While Carrington was hard at work, Gertler was becoming even closer to Cannan. "He is a true man," he wrote in April. "There are not many like him. I like him truly. In the evenings we sit in the dimly lit mill, where he plays Beethoven to me and then we talk and talk." It was inevitable that Cannan, hearing so much about Gertler's life, would want to meet Carrington, and during 1914 she began to join Gertler on his weekend visits to Cholesbury.
Gertler also told Cannan about his artist friend John Currie, who was the cause of a major tragedy in October of that year. His lover, Dolly Henry (whose real name was O'Henry), had moved away from him and found rooms of her own in Paulton Square, Chelsea. Currie went there one evening and they had a terrible argument, in which he shot her and then turned the gun on himself. She died immediately, and he died later in the Chelsea Infirmary, under police guard. Gertler visited him in the Infirmary shortly before he died, and the whole sordid affair deeply affected him. Currie, seven years older than Gertler, had been a mentor to him. He had had little respect for private property, and used to help himself to whatever he desired, even though it might be in a friend's home. He had read Nietzsche earnestly, and had had great self-confidence. He had lived openly with Dolly, and the two of them had taken Gertler to Paris with them, initiating him into great art, petty lovers' quarrels, and foreign culture, all at first hand. As he had done with everything Gertler had told him, Cannan had made careful note of these events and had romanticised them in his fiction.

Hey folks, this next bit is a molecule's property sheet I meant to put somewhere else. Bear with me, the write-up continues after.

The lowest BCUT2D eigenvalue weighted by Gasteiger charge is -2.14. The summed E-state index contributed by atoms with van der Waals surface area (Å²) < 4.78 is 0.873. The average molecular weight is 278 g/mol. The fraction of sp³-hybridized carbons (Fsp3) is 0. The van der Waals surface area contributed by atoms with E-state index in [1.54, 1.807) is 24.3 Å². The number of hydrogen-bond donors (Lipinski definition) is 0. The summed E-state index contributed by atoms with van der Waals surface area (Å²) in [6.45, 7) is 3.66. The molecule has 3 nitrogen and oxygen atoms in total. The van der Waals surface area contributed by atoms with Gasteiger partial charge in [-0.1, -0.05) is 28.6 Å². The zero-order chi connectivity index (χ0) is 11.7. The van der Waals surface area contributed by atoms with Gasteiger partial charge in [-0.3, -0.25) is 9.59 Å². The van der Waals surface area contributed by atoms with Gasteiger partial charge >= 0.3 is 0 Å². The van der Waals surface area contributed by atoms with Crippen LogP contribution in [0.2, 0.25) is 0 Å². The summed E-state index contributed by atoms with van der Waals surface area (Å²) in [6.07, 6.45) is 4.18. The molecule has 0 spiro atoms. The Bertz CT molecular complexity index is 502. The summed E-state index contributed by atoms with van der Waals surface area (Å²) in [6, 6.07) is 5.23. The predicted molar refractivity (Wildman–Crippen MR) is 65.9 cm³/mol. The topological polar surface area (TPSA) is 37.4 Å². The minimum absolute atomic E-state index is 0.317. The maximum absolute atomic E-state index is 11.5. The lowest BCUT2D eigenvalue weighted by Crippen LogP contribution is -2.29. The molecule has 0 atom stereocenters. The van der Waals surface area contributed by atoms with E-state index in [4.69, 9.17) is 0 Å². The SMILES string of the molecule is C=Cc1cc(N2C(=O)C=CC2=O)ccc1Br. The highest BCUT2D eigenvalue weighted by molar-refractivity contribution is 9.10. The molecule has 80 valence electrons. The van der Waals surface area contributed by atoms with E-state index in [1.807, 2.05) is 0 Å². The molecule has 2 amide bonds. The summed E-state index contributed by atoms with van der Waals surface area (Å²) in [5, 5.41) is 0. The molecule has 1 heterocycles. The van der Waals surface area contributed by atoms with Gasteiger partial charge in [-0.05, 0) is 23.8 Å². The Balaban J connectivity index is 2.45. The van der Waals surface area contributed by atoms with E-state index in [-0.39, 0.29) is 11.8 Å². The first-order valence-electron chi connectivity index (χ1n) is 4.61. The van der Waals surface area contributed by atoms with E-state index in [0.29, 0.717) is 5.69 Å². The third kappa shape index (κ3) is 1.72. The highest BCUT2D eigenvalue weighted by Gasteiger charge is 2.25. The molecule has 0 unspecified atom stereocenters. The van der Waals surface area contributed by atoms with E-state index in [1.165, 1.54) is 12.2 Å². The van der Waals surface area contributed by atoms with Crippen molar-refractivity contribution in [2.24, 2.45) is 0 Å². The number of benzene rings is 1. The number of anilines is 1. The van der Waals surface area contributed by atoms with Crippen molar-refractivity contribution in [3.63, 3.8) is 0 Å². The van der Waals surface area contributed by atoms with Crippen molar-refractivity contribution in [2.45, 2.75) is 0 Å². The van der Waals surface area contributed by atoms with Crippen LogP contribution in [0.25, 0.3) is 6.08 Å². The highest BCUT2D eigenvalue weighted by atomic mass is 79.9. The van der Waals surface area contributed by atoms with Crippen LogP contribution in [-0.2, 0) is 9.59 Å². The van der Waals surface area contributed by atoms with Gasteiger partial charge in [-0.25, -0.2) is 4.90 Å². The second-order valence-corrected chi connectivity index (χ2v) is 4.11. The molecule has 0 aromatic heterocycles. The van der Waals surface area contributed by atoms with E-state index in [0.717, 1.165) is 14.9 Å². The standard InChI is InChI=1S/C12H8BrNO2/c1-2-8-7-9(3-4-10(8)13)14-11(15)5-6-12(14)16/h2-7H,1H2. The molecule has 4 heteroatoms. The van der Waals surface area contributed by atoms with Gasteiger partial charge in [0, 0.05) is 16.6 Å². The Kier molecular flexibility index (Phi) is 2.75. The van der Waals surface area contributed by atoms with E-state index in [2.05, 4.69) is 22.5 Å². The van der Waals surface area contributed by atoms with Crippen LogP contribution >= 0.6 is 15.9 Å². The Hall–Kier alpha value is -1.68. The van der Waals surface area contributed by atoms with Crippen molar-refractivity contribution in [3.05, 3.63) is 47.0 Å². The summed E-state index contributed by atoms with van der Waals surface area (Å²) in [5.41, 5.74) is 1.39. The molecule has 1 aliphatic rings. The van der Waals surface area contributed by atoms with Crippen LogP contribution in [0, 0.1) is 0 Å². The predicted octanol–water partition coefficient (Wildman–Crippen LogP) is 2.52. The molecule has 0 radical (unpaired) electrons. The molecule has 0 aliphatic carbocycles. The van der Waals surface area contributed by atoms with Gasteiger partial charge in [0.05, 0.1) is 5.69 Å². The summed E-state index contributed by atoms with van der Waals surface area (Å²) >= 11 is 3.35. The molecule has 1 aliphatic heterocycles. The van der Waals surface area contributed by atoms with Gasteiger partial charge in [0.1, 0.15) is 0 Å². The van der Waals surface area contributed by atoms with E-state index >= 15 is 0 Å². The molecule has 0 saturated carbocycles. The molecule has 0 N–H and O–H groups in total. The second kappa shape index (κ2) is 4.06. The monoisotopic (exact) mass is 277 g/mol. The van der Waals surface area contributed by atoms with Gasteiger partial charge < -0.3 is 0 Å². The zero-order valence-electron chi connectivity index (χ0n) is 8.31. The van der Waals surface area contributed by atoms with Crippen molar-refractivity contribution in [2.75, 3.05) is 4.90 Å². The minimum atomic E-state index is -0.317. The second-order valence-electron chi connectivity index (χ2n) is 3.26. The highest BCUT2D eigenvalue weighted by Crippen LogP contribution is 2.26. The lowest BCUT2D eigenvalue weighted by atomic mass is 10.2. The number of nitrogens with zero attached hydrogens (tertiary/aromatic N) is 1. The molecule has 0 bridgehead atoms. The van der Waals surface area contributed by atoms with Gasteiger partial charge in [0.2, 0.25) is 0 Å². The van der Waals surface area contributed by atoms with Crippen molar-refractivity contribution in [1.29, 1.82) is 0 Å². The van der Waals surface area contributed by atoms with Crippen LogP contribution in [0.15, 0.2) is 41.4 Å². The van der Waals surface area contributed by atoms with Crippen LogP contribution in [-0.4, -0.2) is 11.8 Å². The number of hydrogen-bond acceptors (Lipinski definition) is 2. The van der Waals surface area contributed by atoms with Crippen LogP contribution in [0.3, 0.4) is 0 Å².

In need of a confidant, Gertler had long ago turned to Gilbert Cannan. In a situation reminiscent of that with Nevinson, Mark became enraged by an innocent kiss between the two friends, although he spent many, perhaps most, of his happiest hours at Cannan's mill house in Cholesbury, frequently with Carrington. On his visits there alone, he unburdened himself to his friend. In May 1916 he wrote proudly and rather ingenuously to Strachey that "Gilbert is not writing, but has written a book (it took two months) about a young man who, I believe, is supposed to resemble me, but I don't know." This book, Mendel, would appear within a few months.